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7th January, 2020

Four easy New Year’s resolutions for business management

Instead of signing yourself up for guilt, why not spend this January getting to know yourself and work towards making business management changes that will have a lasting, positive impact?

Are you already jaded by the thought of another January spent making resolutions for your business that you know you won’t keep?

Maybe you need to change the way you think and, instead of striving for unattainable goals, focus on making small improvements that will have a positive impact.

The first step to ‘New Year Success’ is realising there is no one single formula to help you achieve business – or life – success. Instead, it’s about understanding what you do well at work and tweaking it so you can be a better you.

Here are four tips to make your New Year’s resolutions lifelong habits.


1. Just do you


The first step to making adjustments to business management is to understand how you operate in the first place. There’s no point setting the alarm for 5am and trying to squeeze in work/exercise/meditating before the sun comes up if you’re not a morning person.

If you’re not that into journaling and meditation, try exercising or talking to a friend instead. You’ll get the same results if you find an activity – any activity – that helps bring you balance, rest and clarity.

There is not a magic pill or a single method to follow to achieve work/life balance; it all depends on being honest with what you enjoy, understanding how you work best and capitalising on it.

READ: Top five business podcasts for a more productive commute

Sit down and think long and hard about when you get your best work done and structure your working day around that cycle.

Find you get your best ideas or can really focus between 2-6pm? Then have a later start to the day and schedule meetings for the morning and block out the afternoon for getting actual work done.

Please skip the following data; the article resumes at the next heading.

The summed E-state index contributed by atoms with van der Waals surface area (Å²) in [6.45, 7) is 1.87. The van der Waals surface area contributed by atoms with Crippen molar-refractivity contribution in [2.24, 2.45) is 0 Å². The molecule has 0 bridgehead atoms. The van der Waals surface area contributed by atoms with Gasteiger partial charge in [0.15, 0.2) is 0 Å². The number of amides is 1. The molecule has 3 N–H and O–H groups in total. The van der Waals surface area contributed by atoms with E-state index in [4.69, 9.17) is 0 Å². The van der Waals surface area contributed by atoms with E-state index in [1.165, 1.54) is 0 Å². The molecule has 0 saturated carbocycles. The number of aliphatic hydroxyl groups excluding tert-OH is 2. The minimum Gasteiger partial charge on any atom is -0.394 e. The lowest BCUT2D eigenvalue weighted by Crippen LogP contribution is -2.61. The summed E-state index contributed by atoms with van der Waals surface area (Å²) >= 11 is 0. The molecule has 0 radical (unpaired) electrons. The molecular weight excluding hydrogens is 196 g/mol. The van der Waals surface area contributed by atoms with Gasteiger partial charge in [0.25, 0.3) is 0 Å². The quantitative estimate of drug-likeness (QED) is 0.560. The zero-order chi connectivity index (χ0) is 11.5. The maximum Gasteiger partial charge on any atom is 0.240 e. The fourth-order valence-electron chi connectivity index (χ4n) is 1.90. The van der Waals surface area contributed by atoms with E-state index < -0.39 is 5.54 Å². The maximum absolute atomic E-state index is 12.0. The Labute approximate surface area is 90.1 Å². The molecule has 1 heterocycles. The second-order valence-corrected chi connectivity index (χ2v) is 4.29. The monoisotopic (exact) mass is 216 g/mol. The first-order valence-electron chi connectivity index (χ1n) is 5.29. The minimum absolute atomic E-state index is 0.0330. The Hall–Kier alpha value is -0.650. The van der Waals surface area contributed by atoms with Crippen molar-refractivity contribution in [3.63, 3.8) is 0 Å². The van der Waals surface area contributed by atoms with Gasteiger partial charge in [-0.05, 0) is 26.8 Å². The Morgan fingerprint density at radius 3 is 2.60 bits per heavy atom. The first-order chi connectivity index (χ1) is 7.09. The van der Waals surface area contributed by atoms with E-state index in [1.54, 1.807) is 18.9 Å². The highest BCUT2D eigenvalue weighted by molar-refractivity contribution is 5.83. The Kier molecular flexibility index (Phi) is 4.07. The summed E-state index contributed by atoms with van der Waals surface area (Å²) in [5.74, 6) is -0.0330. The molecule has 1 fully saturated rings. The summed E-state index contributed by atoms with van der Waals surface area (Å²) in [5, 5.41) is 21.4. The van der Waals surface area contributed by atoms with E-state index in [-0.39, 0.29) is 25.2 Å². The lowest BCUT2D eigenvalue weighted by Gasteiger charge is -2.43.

Permit yourself to design your own work day, after all, isn’t that freedom and flexibility the reason you started your business in the first place?


2. Research, then experiment


Once you’ve spent the time getting to know how you work and have identified your strengths and weaknesses, you can move onto finding ways to turbocharge your good bits and patch those pesky flaws.

There are so many different work methods that can help overcome shortfalls, and it’s perfectly OK to pick and choose elements of each approach to work for you.

You might find the Pomodoro Technique is excellent for those admin tasks you loathe, but maybe it gives you anxiety when you have to put a time limit on designing new products or creating marketing content.

READ: Project management for small business

The Kanban Method might be a better fit if your work necessitates change and your priorities fluctuate daily.

Maybe your leave-everything-to-the-last minute way of working could be harnessed if you followed a Gamify Method and set little challenges for yourself with each new task.

That’s not to say your productivity will improve simply because you’ve subscribed to a particular working method; your productivity will improve when you understand what working method plays to your strengths and challenges your weaknesses.


3. Conquer the to-do lists and get organised


As a small business owner, you’re often responsible for, well, everything. And that can lead to feelings of being overwhelmed and inadequate as, even if you tick things off your list, there are still 100 more items to go.

Changing the way you set tasks for yourself might be the answer. Try out different methods of scheduling your tasks, like online tools Trello or Asana.

Whatever process you choose to use to keep your to-do list in order, most experts agree that not overloading your list is the key to success.

Having just three things on your to-do list each day has been proven to increase productivity, which helps with those feelings of achievement.

If you’re going to try a new approach, be it digital or the old pen-and-paper technique, be sure to stick with it for at least a month to iron out the kinks and give yourself time to adjust.

At the end of the day, you want your goals to be reachable and not put pressure on yourself to be constantly busy, which puts you at risk of burnout.


4. Prioritise learning


As a business owner, scheduling in time during your work week to keep abreast of the latest news and issues facing your industry will keep you on the front foot.

It can be as simple as subscribing to the newsletter of your favourite technology site, listening to business podcasts, following prominent figures in support industries, so you’re kept up-to-date with workplace culture trends, or setting time aside to upskill or update your qualifications.

By keeping yourself up-to-date and responding to industry changes, you’re keeping your business relevant.

It’s crucial to schedule in time during your working week to keep informed, don’t view educating yourself as an after-hours task, or dismiss it as a luxury you don’t have time for.

This New Year, if your goal is to improve your business management techniques, then one of the best habits you can adopt is to value learning and prioritise your personal development.

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